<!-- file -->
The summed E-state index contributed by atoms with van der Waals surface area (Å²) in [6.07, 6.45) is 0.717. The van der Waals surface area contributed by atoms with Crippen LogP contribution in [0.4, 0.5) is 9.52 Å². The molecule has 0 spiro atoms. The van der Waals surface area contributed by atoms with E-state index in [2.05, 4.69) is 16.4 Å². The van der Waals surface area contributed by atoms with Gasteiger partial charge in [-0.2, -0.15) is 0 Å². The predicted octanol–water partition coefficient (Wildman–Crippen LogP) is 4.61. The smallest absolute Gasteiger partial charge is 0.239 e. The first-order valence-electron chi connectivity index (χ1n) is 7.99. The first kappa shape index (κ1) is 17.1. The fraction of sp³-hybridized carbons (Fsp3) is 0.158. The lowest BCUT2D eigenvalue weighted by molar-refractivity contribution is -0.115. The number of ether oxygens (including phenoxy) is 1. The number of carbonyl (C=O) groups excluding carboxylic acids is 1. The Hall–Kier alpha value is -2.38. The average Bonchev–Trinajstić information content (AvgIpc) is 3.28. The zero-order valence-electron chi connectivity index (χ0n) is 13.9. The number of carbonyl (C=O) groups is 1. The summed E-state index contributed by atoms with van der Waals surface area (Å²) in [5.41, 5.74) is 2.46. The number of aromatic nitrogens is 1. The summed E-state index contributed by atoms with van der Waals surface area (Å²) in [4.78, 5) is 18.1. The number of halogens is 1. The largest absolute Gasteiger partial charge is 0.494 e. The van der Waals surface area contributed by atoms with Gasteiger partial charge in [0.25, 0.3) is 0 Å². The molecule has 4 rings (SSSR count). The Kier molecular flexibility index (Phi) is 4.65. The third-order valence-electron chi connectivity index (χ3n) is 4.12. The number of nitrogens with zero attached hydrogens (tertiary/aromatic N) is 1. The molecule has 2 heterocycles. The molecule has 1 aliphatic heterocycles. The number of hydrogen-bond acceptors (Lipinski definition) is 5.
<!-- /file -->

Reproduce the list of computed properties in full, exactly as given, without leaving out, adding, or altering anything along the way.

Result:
The summed E-state index contributed by atoms with van der Waals surface area (Å²) in [6.07, 6.45) is 0.717. The van der Waals surface area contributed by atoms with Crippen LogP contribution in [0.4, 0.5) is 9.52 Å². The molecule has 0 spiro atoms. The van der Waals surface area contributed by atoms with E-state index in [2.05, 4.69) is 16.4 Å². The van der Waals surface area contributed by atoms with Gasteiger partial charge in [-0.2, -0.15) is 0 Å². The predicted octanol–water partition coefficient (Wildman–Crippen LogP) is 4.61. The smallest absolute Gasteiger partial charge is 0.239 e. The first-order valence-electron chi connectivity index (χ1n) is 7.99. The first kappa shape index (κ1) is 17.1. The fraction of sp³-hybridized carbons (Fsp3) is 0.158. The lowest BCUT2D eigenvalue weighted by molar-refractivity contribution is -0.115. The number of ether oxygens (including phenoxy) is 1. The number of carbonyl (C=O) groups excluding carboxylic acids is 1. The Hall–Kier alpha value is -2.38. The average Bonchev–Trinajstić information content (AvgIpc) is 3.28. The zero-order valence-electron chi connectivity index (χ0n) is 13.9. The number of carbonyl (C=O) groups is 1. The summed E-state index contributed by atoms with van der Waals surface area (Å²) in [5.41, 5.74) is 2.46. The number of aromatic nitrogens is 1. The summed E-state index contributed by atoms with van der Waals surface area (Å²) in [4.78, 5) is 18.1. The number of halogens is 1. The largest absolute Gasteiger partial charge is 0.494 e. The van der Waals surface area contributed by atoms with Gasteiger partial charge in [0.25, 0.3) is 0 Å². The molecule has 4 rings (SSSR count). The Kier molecular flexibility index (Phi) is 4.65. The third-order valence-electron chi connectivity index (χ3n) is 4.12. The number of nitrogens with zero attached hydrogens (tertiary/aromatic N) is 1. The molecule has 2 heterocycles. The molecule has 1 aliphatic heterocycles. The number of hydrogen-bond acceptors (Lipinski definition) is 5.